You might be familiar with artist Barbara Kruger's style.
You'll see her signature red, black, and white motif with Futura Bold Oblique font on hoodies, shoes, and caps worn by many teenage boys today. Ironically, feminist artist Barbara Kruger identifies far from much of what Supreme stands for.
Her career peaked during the '80s but her work still hits home until now. Her most popular works consist of usually black and white photographs juxtaposed with powerful messages that critique sexism, consumerism, and other sociopolitical issues.
One of her most famous works is Untitled (Your Gaze Hits the Side of My Face), which includes a photograph of a woman's face sculpted from marble.
You could almost hear the emphasis Kruger gives on each word as she separates them into a neat column.
This particular piece critiques the male gaze. Sounds familiar?
The concept of the male gaze was actually coined by feminist film theorist Laura Mulvey in her famous essay "Visual Pleasure and Narrative Cinema" in the '70s.
According to her, a woman is used like an object in film. She essentially has only two roles: an erotic object for the plot and an erotic object for the audience. We can see this in how she is merely a source of inspiration or conflict for the male protagonist.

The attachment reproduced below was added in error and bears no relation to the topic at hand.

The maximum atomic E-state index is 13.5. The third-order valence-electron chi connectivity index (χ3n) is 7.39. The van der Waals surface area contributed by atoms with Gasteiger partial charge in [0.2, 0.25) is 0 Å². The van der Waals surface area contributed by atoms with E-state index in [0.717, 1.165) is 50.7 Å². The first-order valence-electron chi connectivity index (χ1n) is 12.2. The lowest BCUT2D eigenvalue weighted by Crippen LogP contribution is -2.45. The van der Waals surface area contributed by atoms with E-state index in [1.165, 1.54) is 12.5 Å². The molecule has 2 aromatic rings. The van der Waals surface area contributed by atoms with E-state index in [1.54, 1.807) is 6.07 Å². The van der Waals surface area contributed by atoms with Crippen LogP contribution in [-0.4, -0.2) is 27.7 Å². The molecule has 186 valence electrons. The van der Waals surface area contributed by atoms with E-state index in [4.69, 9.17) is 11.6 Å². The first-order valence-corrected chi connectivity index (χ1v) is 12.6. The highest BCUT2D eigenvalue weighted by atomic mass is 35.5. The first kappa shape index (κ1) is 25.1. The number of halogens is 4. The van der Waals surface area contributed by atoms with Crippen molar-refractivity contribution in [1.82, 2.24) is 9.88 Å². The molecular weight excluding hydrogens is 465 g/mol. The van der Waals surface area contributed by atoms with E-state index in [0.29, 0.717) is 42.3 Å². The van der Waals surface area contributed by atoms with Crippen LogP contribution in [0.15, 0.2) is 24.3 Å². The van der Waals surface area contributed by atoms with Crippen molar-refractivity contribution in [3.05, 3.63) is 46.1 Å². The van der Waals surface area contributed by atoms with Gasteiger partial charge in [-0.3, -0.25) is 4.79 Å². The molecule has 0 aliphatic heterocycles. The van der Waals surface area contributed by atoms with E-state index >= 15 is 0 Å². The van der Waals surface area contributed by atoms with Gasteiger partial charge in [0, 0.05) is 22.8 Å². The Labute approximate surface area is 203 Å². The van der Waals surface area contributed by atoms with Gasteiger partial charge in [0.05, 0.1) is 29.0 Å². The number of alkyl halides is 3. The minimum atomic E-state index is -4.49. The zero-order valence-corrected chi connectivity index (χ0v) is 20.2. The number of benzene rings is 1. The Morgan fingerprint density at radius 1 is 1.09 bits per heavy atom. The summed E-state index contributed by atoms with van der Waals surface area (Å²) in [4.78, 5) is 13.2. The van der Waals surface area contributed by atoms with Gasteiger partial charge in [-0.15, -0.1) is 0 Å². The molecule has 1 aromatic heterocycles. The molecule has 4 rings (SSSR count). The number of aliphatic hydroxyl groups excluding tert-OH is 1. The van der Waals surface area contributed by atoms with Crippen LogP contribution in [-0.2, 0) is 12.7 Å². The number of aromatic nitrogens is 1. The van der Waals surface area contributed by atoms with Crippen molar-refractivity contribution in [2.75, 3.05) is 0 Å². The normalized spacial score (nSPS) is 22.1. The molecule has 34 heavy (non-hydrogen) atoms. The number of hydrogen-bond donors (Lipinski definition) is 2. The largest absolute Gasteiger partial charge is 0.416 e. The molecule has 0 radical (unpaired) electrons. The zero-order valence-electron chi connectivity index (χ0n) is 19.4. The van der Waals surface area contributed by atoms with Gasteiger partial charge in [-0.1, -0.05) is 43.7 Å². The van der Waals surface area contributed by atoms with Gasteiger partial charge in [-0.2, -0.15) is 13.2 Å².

She never acts without the male in mind. Thus, the male gaze becomes a political strategy to keep the woman in her "place" while empowering men as they get to recognise themselves in a complete and active character.
Kruger is able to recreate that message visually through her collage. The woman is not a real woman but rather a sculpture, representing how she is reduced to an object by the male gaze.
The photograph was taken at a carefully crafted angle to ensure that the sculpture is to be seen beautifully.
In the caption, she uses the word "hit" to allude to the violence that occurs in her objectification.
When it comes to the male gaze, Black Widow was the first female character that came to my mind.
Her origin story is filled to the brim with action, drama, and complexity but MCU decided to reduce her to doing mixed martial arts in tight leather outfits and creating sexual tension with almost all the Avengers.
But does the male gaze in media representation really affect the public? Yes, yes it does. Just look at its absence in Wonder Woman and how the film affected so many young girls.
Director Patty Jenkins tweeted a list on how young girls in a kindergarten were empowered after watching the movie.
Hopefully the success of Wonder Woman will motivate MCU to not let Black Widow stay as a pretty face in her upcoming solo film. We shouldn't limit empowerment to just superhero movies.
By making our Bond Girls or Manic Pixie Dream Girls more three-dimensional, we send a message to women and men that females are not objects but real people.
A trend in well-written female characters would definitely hit the male gaze right back.